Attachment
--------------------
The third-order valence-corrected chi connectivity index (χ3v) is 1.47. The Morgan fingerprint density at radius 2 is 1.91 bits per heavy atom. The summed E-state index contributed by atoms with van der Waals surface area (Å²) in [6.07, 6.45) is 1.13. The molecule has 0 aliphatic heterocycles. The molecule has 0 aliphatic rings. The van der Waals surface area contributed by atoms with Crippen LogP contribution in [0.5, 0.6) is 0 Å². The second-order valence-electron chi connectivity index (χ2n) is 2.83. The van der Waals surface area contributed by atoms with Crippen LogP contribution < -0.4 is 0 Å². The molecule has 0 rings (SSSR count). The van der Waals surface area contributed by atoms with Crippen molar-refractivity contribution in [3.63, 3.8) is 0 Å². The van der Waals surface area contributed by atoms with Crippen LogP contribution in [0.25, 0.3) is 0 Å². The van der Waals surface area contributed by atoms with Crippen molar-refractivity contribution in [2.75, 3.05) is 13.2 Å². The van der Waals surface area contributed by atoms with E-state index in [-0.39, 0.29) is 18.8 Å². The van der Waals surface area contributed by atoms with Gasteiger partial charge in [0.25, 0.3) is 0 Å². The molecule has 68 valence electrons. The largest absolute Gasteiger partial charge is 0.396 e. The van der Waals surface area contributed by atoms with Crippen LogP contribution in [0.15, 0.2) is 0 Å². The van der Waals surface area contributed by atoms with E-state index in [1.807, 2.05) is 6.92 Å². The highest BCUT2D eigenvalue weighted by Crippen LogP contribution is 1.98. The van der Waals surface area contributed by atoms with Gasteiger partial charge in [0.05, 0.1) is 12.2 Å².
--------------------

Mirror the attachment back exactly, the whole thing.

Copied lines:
The third-order valence-corrected chi connectivity index (χ3v) is 1.47. The Morgan fingerprint density at radius 2 is 1.91 bits per heavy atom. The summed E-state index contributed by atoms with van der Waals surface area (Å²) in [6.07, 6.45) is 1.13. The molecule has 0 aliphatic heterocycles. The molecule has 0 aliphatic rings. The van der Waals surface area contributed by atoms with Crippen LogP contribution in [0.5, 0.6) is 0 Å². The second-order valence-electron chi connectivity index (χ2n) is 2.83. The van der Waals surface area contributed by atoms with Crippen LogP contribution < -0.4 is 0 Å². The molecule has 0 rings (SSSR count). The van der Waals surface area contributed by atoms with Crippen molar-refractivity contribution in [3.63, 3.8) is 0 Å². The van der Waals surface area contributed by atoms with Crippen LogP contribution in [0.25, 0.3) is 0 Å². The van der Waals surface area contributed by atoms with Crippen molar-refractivity contribution in [2.75, 3.05) is 13.2 Å². The van der Waals surface area contributed by atoms with E-state index in [-0.39, 0.29) is 18.8 Å². The van der Waals surface area contributed by atoms with Gasteiger partial charge in [0.25, 0.3) is 0 Å². The molecule has 68 valence electrons. The largest absolute Gasteiger partial charge is 0.396 e. The van der Waals surface area contributed by atoms with Crippen LogP contribution in [0.15, 0.2) is 0 Å². The van der Waals surface area contributed by atoms with E-state index in [1.807, 2.05) is 6.92 Å². The highest BCUT2D eigenvalue weighted by Crippen LogP contribution is 1.98. The van der Waals surface area contributed by atoms with Gasteiger partial charge in [0.05, 0.1) is 12.2 Å².